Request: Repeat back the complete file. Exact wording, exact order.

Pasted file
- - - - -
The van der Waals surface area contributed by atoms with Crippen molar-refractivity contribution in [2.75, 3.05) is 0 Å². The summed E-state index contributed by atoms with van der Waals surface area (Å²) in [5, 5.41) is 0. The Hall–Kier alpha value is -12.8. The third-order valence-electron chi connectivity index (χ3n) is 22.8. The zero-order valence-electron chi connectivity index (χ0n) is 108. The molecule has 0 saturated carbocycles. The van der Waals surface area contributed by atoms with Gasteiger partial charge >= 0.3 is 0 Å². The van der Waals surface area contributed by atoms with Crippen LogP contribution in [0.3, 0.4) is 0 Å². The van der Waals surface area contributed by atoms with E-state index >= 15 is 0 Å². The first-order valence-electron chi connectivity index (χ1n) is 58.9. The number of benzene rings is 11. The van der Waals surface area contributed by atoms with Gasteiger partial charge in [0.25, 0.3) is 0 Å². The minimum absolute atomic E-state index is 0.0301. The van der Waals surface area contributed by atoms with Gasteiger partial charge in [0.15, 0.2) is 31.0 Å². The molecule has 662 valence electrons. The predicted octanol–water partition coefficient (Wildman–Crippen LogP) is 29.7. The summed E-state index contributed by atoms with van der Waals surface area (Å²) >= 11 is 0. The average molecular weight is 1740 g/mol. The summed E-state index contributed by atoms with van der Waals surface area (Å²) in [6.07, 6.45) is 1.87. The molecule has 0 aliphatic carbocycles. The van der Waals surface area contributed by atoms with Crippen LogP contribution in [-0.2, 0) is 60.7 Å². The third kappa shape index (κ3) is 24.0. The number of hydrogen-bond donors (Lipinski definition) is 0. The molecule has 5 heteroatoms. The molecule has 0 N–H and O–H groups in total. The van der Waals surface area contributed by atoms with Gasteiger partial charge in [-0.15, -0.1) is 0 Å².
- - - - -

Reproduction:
The van der Waals surface area contributed by atoms with Crippen molar-refractivity contribution in [2.75, 3.05) is 0 Å². The summed E-state index contributed by atoms with van der Waals surface area (Å²) in [5, 5.41) is 0. The Hall–Kier alpha value is -12.8. The third-order valence-electron chi connectivity index (χ3n) is 22.8. The zero-order valence-electron chi connectivity index (χ0n) is 108. The molecule has 0 saturated carbocycles. The van der Waals surface area contributed by atoms with Gasteiger partial charge >= 0.3 is 0 Å². The van der Waals surface area contributed by atoms with Crippen LogP contribution in [0.3, 0.4) is 0 Å². The van der Waals surface area contributed by atoms with E-state index >= 15 is 0 Å². The first-order valence-electron chi connectivity index (χ1n) is 58.9. The number of benzene rings is 11. The van der Waals surface area contributed by atoms with Gasteiger partial charge in [0.25, 0.3) is 0 Å². The minimum absolute atomic E-state index is 0.0301. The van der Waals surface area contributed by atoms with Gasteiger partial charge in [0.15, 0.2) is 31.0 Å². The molecule has 662 valence electrons. The predicted octanol–water partition coefficient (Wildman–Crippen LogP) is 29.7. The summed E-state index contributed by atoms with van der Waals surface area (Å²) >= 11 is 0. The average molecular weight is 1740 g/mol. The summed E-state index contributed by atoms with van der Waals surface area (Å²) in [6.07, 6.45) is 1.87. The molecule has 0 aliphatic carbocycles. The van der Waals surface area contributed by atoms with Crippen LogP contribution in [-0.2, 0) is 60.7 Å². The third kappa shape index (κ3) is 24.0. The number of hydrogen-bond donors (Lipinski definition) is 0. The molecule has 5 heteroatoms. The molecule has 0 N–H and O–H groups in total. The van der Waals surface area contributed by atoms with Gasteiger partial charge in [-0.15, -0.1) is 0 Å².